Judging from this, it’s in my opinion that the resale market may not be rewarding today’s buyer with a higher price next time – at least in the short-term. Freehold resale alternatives are not too far off, and would present itself as a mental barrier for future buyers of Midwood.
Beauty World Integrated Transport Hub
I can’t count the number of times I have overused this Beauty World Transport Hub transformation as part of my appreciation analysis. Whether or not this ends up being as hyped up as it was made out to be remains to be seen. For Midwood, it is actually 1 stop away from the actual transformation. Essentially, in the 2019 URA Masterplan, Beauty World is slated to become an integrated transport hub. This entails facilities such as a community club, hawker centre, sports hall and a condo which can house more than 800 units. This has led to solid demand in Beauty World projects such as The Linq @ Beauty World. I wouldn’t call Midwood the main beneficiary of this transformation as it is not exactly close to Beauty World when compared to the other D21 projects such as Verdale or Forett at Bukit Timah but it is still expected to generate renewed interest when the transport hub is finally ready.
The Tengah Masterplan involves an area of 700 hectares, which is almost the size of Bishan and is expected to be fully developed by 2036. The aspiration is for the area to be Singapore’s first car-free town centre with more than 42,000 new homes. Midwood is, of course, some distance away from Tengah and moreover, it will take time before the entire precinct is fully developed. The idea is for the demand for private condos to spill over from the HDB upgraders from the peripheral areas, including Tengah in the future.
Future Residential Plots
A simple count on the Master Plan will reveal 6 residential plots that could come up in the future. Broadly speaking, this could be seen as a good thing for the future prices in the area as these usually will need to be priced higher given the competition for land costs. Some may point out there could be a potential oversupply of residential in the area – and that is a common train of thought in the neck of the woods.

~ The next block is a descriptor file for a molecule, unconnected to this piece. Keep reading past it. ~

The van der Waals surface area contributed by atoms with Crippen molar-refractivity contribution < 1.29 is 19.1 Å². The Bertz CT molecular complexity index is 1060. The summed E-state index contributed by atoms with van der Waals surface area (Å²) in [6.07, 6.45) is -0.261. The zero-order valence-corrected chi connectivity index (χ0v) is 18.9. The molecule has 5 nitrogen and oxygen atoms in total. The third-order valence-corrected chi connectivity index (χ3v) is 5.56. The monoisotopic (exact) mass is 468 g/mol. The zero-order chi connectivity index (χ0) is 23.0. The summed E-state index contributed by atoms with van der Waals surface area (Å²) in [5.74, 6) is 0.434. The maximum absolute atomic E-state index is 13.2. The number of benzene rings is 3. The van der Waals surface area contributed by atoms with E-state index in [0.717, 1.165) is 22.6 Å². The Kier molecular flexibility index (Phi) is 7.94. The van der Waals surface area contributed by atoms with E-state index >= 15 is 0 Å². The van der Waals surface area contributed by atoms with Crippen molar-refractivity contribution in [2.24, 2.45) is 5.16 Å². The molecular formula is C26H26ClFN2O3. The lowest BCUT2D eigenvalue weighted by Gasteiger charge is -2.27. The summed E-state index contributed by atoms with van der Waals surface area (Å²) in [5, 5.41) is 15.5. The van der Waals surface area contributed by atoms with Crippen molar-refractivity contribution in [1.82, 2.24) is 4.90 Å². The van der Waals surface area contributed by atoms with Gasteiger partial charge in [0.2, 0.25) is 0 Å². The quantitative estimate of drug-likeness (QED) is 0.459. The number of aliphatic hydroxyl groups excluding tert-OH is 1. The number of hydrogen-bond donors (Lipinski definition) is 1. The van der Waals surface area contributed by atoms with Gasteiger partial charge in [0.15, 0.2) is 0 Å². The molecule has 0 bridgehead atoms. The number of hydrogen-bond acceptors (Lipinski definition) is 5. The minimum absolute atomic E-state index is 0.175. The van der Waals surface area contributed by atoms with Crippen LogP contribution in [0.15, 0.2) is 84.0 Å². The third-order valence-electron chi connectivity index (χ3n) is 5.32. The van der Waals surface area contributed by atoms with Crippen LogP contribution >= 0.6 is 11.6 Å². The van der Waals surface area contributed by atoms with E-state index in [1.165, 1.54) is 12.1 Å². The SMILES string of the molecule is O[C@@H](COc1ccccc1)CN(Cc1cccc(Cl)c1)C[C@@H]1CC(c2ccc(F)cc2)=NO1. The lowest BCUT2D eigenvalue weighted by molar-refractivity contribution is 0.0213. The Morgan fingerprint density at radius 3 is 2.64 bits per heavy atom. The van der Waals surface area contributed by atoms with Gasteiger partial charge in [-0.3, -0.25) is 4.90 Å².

What we like
- Close to nature (Little Guilin and Dairy Farm Nature Park)
- 80% of land dedicated to facilities and landscaping
What we don’t like
- –Restricted views for high floor units
- –No direct unit access from the carpark
- –Distance from the CBD
I’ll start with what I like about Midwood. I really appreciate the privacy and space offered by the 120m distance between the 2 towers and having 80% of the land dedicated to facilities and landscaping. Living close to greenery and nature parks are also a big upside for me as it transports you away from the hustle and bustle of city living.
And while it is in an area that has been traditionally seen by some as too far out, the addition of the Downtown line and amenities from the mall next door does go a long way in making the area a lot more liveable.
However, I am conscious that the Hillview area might just have one too many condo developments with little to differentiate between them. While Midwood is close to the MRT, there are additional GLS sites that will be launched in the near future, adding to the worries of an oversupply. Moreover, I find that there is a lack of a concrete growth story for Hillview (for now at least) as the focus in the West seems to be on areas such as Beauty World, Jurong and Tengah.
The market has also not responded too well to the pricing of Midwood, with the response at launch lukewarm at best. It has only picked up in recent weeks, but that could also be attributed to most of the new launches in other areas selling out of the better units – and the demand for affordable pricing has slowly moved out to the further located new launches.
Overall, Midwood is very much an own stay product. For folks who have grown up in the West, Hillview is a quiet and private residential estate close to nature. Its relatively smaller sizes also makes the quantum more palatable to a wider group of buyers. If you are able to look past some of the points mentioned in this review, Midwood could well be worth a look for you.
What this means for you
You might like Midwood if you:
• Appreciate being near nature:
Midwood’s location close to Bukit Timah Nature Reserve and Dairy Farm Nature Park will allow nature lovers to soak in the sights and sounds without having to travel too far
• Looking for an affordable condo entry:
Midwood’s smaller unit sizes for an OCR development makes its quantum more affordable
You may not like Midwood if you:
• Work in the CBD:
Location wise, Midwood is not great for those working in Central Singapore, especially if you are driving in during peak hours
• Require carpark-to-unit access:
The lack of direct unit access from the carpark means residents will have to walk from the multi-storey carpark to their respective blocks. Unacceptable and very uncondo-like!